My second worry is more with the way the wine scene will evolve in Hong Kong and China. As I’ve mentioned, knowledge and awareness is increasing at a rapid rate, however there is still (despite wishlists!) this “Lafite effect”. Demand for the über brands is sky high and I’ll be honest, you don’t have to be an experienced wine merchant to sell Lafite. Every merchant and their dog has moved to HK in the last five years with their telescopes firmly set North, salivating at what China has to offer. Some might be so bold as to call it the Wild East of the wine trade, everyone wants to hit gold-cowboy country! Now, if we continue to harvest the Lafite effect, it will be no good for anyone. In the short-term prices will continue to rocket and the bubble will expand until eventually it pops!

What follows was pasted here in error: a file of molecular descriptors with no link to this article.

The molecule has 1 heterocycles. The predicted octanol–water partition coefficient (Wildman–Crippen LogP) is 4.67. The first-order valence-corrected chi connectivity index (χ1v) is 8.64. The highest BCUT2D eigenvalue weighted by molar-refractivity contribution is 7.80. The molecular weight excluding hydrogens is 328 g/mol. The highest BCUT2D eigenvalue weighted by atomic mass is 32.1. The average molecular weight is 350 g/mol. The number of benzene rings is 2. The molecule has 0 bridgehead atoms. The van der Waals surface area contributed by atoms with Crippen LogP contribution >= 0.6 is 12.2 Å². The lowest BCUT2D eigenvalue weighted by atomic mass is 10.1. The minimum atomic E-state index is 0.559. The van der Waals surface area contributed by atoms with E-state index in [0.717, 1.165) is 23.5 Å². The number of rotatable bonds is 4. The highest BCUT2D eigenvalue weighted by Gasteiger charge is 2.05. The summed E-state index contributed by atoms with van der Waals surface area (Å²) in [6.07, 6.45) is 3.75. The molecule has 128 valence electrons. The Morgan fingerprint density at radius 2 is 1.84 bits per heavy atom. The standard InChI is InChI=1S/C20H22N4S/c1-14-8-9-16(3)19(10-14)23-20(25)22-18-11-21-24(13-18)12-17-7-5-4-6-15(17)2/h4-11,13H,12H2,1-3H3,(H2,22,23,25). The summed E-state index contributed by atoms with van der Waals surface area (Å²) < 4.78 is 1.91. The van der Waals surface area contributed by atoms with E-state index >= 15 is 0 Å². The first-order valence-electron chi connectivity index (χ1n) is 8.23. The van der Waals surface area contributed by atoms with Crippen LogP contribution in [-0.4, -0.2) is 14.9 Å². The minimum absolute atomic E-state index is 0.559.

However, as established, trustworthy wine merchants/brokers from the UK we should be the ones helping to expand, evolve and sow the seed for this burgeoning interest in wine. We can harvest from the same field but eventually that field will run bare. If we do things right, the Asian market will continue to expand and will be even stronger and more powerful in years to come. If we lose the market’s trust then who knows…